Sector-oriented resource management often neglects the potential impacts (trade-offs and synergies) on other resources or sectors, causing less resource use efficiency and productivity, thus, increasing the risk of unsustainability (Zhang & Schwiirzel 2017a). Exemplification result of this management is the food production sector and its supply that became the lead consumer of nearly 30% of the total global energy and 70% of freshwater resources (FAO 2011). A shift from single-sector/resource-focused management to nexus-oriented resource management is thus a more effective way to deal with the complexity of interactions across sectors, resources, and SDGs under a changing global context (Zhang & Schwarzel 2017b; Nilsson et al. 2018).
Food (SDG2) and water (SDG6) are closely interlinked and to achieving higher food production to guarantee food security for an ever-growing world population significantly depends on more water (in sufficient quality), and land or much higher productivity is required. For productions of quality food, fertile soils and clean water are necessary. However, boosting crop yields in food production implies an intensification of agricultural practices which typically goes along with land and water degradation. Contemporarily, the agriculture produce, biomass and agricultural wastes are potentially a source of renewable energy that creates competition between food (SDG2) and energy (SDG7) security over the same land and water resources. Moreover, using agricultural waste for energy instead of implementing composting and mulching may also decrease soil fertility' in the long term.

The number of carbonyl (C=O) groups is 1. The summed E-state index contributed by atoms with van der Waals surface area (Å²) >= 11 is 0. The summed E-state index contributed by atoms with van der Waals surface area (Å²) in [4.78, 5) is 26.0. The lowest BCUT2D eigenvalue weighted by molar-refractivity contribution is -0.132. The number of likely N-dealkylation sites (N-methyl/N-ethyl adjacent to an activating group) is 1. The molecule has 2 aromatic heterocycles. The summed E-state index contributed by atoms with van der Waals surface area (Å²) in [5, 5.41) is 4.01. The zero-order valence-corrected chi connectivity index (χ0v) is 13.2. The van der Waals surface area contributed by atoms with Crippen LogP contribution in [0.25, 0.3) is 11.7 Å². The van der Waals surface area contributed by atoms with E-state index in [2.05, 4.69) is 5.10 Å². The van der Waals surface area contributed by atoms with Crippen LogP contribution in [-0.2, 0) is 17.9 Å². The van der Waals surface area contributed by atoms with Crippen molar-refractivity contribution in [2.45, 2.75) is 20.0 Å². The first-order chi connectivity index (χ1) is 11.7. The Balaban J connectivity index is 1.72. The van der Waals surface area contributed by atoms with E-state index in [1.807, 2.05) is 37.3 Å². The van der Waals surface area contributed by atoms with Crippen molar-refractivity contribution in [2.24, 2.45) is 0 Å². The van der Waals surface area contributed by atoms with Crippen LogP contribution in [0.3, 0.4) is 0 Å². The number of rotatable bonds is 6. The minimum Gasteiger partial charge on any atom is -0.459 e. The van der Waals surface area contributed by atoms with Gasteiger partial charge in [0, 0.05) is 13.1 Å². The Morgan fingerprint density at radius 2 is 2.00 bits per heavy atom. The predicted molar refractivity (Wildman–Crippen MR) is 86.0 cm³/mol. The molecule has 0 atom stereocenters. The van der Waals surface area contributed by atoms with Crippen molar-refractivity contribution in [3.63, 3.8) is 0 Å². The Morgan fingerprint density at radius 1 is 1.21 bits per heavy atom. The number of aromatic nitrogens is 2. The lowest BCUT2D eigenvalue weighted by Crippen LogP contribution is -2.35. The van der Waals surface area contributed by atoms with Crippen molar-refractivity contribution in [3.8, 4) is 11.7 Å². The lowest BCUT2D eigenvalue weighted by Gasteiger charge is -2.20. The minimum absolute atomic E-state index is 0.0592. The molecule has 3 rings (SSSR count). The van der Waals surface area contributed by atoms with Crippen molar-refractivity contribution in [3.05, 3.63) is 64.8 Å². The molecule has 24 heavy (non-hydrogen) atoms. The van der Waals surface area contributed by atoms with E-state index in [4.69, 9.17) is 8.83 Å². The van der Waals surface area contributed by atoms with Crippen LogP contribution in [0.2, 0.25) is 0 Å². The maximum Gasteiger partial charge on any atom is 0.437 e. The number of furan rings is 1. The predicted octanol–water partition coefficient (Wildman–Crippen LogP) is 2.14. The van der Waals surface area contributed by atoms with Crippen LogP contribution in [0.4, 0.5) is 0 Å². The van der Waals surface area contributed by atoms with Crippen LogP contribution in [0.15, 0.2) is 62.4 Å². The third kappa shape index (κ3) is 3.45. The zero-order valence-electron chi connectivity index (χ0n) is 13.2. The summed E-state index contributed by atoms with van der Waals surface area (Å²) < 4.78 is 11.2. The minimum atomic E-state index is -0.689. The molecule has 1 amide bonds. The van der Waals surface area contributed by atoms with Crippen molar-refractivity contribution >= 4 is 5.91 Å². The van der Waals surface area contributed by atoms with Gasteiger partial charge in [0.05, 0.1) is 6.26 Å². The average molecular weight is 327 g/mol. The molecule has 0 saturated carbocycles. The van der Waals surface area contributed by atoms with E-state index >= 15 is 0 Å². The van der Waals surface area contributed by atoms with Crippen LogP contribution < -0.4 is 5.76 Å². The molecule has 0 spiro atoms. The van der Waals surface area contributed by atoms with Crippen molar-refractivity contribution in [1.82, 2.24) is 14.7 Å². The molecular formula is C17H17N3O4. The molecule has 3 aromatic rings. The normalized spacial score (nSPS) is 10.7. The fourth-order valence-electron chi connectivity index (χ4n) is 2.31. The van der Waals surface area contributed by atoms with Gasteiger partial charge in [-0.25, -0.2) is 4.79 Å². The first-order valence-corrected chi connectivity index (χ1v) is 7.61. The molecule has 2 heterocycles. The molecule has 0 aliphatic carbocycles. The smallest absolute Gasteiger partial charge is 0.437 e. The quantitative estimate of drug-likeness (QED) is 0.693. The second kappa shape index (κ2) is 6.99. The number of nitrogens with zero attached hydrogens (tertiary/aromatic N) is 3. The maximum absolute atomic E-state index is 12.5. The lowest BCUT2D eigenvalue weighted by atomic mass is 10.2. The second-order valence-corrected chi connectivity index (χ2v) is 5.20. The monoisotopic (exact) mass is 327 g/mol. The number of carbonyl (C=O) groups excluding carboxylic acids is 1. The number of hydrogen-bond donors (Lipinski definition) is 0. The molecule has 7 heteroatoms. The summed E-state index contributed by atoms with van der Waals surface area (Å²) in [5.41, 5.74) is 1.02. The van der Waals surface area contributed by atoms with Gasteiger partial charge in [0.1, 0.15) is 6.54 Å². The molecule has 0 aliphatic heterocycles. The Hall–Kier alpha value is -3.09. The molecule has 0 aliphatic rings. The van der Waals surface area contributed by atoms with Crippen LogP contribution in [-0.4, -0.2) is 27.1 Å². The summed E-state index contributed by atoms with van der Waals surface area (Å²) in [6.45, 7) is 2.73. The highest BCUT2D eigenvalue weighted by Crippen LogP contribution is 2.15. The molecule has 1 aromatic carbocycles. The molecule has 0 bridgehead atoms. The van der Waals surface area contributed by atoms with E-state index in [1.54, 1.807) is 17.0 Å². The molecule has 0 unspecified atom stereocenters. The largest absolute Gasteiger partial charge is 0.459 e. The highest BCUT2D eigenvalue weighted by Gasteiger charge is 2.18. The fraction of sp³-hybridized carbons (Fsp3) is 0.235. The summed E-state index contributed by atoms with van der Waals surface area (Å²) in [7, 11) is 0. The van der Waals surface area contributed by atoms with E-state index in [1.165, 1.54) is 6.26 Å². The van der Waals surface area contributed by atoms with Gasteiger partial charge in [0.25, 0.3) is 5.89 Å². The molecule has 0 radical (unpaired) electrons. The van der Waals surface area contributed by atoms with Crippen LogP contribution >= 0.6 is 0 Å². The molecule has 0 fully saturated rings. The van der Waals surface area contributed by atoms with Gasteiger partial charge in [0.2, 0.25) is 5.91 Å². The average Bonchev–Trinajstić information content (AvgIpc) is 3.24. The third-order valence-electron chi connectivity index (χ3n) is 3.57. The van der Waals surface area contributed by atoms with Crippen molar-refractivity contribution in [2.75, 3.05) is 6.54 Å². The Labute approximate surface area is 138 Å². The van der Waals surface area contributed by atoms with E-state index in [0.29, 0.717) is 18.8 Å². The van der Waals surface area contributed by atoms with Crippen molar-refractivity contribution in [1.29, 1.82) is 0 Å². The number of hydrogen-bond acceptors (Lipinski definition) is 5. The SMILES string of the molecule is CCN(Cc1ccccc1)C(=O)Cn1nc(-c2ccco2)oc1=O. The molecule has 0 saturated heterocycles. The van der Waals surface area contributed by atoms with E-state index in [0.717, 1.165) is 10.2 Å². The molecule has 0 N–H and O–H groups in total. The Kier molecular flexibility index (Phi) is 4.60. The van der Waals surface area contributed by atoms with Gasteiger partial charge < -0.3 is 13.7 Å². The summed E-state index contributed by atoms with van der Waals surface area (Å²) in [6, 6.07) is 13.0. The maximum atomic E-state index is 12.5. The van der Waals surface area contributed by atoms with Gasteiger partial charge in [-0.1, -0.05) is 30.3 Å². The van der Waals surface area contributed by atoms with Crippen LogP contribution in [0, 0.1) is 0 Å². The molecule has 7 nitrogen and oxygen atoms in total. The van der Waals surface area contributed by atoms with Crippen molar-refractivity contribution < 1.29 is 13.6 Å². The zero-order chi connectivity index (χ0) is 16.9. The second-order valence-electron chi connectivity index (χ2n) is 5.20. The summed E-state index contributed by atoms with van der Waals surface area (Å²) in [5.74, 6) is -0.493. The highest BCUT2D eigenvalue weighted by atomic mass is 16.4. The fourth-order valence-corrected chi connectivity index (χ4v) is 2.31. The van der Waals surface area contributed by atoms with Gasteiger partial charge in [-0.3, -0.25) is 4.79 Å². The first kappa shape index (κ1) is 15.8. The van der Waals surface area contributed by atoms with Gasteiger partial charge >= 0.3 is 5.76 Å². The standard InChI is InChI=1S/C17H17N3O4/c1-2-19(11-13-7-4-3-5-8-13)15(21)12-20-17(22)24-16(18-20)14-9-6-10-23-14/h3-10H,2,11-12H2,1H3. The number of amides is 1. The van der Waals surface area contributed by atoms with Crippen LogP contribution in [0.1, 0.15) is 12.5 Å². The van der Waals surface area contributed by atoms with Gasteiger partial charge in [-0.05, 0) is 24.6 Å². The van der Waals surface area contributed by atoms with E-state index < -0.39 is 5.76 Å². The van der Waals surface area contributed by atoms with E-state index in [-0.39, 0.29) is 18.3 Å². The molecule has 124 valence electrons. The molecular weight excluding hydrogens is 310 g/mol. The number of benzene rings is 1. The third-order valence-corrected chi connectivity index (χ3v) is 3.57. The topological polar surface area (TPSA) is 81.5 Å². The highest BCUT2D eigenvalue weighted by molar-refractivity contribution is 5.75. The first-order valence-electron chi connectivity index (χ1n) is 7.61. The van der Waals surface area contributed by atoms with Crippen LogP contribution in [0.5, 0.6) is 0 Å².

Boosting the production of food and energy crops, even if primarily achieved by increased efficiency (thus without extending agricultural areas at the expense of natural forests and other terrestrial ecosystems) may compromise ecosystem services supply if not achieved sustainably. It may also compromise the social dimension of sustainability, for example, if working conditions and social standards in the agriculture sector are poor. The intrinsic trade-off briefly outlined for the WEF nexus clearly shows that resource productivity/efficiency only partially represents sustainability which should instead be understood in a broader sense.
WEF-E: Mitigating trade-offs between resource productivity and sustainable resource management